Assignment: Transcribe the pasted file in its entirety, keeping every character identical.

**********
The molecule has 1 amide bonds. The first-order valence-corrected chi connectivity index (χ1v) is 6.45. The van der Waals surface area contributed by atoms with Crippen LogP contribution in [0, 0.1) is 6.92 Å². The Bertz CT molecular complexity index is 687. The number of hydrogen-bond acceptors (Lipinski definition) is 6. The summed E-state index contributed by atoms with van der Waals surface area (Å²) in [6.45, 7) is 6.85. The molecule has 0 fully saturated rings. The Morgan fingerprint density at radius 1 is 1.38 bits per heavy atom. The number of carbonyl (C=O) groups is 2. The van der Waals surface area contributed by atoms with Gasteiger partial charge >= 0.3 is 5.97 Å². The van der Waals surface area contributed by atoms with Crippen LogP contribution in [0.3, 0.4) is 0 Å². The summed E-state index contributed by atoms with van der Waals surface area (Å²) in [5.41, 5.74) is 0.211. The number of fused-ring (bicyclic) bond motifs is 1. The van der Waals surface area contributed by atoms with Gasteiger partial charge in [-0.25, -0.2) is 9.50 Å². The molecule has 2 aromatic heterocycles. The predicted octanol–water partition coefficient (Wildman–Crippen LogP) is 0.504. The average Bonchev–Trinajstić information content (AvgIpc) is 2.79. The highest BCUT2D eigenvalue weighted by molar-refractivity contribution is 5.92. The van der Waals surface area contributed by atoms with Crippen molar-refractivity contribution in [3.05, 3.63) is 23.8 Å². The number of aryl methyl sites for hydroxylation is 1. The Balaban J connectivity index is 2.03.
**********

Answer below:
The molecule has 1 amide bonds. The first-order valence-corrected chi connectivity index (χ1v) is 6.45. The van der Waals surface area contributed by atoms with Crippen LogP contribution in [0, 0.1) is 6.92 Å². The Bertz CT molecular complexity index is 687. The number of hydrogen-bond acceptors (Lipinski definition) is 6. The summed E-state index contributed by atoms with van der Waals surface area (Å²) in [6.45, 7) is 6.85. The molecule has 0 fully saturated rings. The Morgan fingerprint density at radius 1 is 1.38 bits per heavy atom. The number of carbonyl (C=O) groups is 2. The van der Waals surface area contributed by atoms with Gasteiger partial charge >= 0.3 is 5.97 Å². The van der Waals surface area contributed by atoms with Crippen LogP contribution in [0.3, 0.4) is 0 Å². The summed E-state index contributed by atoms with van der Waals surface area (Å²) in [5.41, 5.74) is 0.211. The number of fused-ring (bicyclic) bond motifs is 1. The van der Waals surface area contributed by atoms with Gasteiger partial charge in [-0.25, -0.2) is 9.50 Å². The molecule has 2 aromatic heterocycles. The predicted octanol–water partition coefficient (Wildman–Crippen LogP) is 0.504. The average Bonchev–Trinajstić information content (AvgIpc) is 2.79. The highest BCUT2D eigenvalue weighted by molar-refractivity contribution is 5.92. The van der Waals surface area contributed by atoms with Crippen molar-refractivity contribution in [3.05, 3.63) is 23.8 Å². The number of aryl methyl sites for hydroxylation is 1. The Balaban J connectivity index is 2.03.